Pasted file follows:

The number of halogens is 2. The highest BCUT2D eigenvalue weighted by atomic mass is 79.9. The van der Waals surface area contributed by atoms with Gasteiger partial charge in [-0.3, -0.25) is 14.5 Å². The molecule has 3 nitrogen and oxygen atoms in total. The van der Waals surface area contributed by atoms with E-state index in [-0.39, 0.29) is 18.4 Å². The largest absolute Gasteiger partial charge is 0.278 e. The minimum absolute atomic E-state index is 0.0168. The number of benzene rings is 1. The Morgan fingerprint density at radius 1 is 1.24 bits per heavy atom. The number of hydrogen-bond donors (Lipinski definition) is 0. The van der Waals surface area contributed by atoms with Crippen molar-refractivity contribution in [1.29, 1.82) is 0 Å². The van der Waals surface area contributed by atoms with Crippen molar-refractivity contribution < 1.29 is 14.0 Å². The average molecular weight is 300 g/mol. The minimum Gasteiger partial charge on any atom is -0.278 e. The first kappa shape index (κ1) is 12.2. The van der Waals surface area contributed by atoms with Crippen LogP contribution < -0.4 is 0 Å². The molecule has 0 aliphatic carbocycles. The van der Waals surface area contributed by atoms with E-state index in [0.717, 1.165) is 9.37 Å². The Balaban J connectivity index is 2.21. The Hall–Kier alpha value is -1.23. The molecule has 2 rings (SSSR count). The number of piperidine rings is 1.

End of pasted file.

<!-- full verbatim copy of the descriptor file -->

The number of halogens is 2. The highest BCUT2D eigenvalue weighted by atomic mass is 79.9. The van der Waals surface area contributed by atoms with Gasteiger partial charge in [-0.3, -0.25) is 14.5 Å². The molecule has 3 nitrogen and oxygen atoms in total. The van der Waals surface area contributed by atoms with E-state index in [-0.39, 0.29) is 18.4 Å². The largest absolute Gasteiger partial charge is 0.278 e. The minimum absolute atomic E-state index is 0.0168. The number of benzene rings is 1. The Morgan fingerprint density at radius 1 is 1.24 bits per heavy atom. The number of hydrogen-bond donors (Lipinski definition) is 0. The van der Waals surface area contributed by atoms with Crippen molar-refractivity contribution in [1.29, 1.82) is 0 Å². The van der Waals surface area contributed by atoms with Crippen molar-refractivity contribution < 1.29 is 14.0 Å². The average molecular weight is 300 g/mol. The minimum Gasteiger partial charge on any atom is -0.278 e. The first kappa shape index (κ1) is 12.2. The van der Waals surface area contributed by atoms with Crippen LogP contribution < -0.4 is 0 Å². The molecule has 0 aliphatic carbocycles. The van der Waals surface area contributed by atoms with E-state index in [0.717, 1.165) is 9.37 Å². The Balaban J connectivity index is 2.21. The Hall–Kier alpha value is -1.23. The molecule has 2 rings (SSSR count). The number of piperidine rings is 1.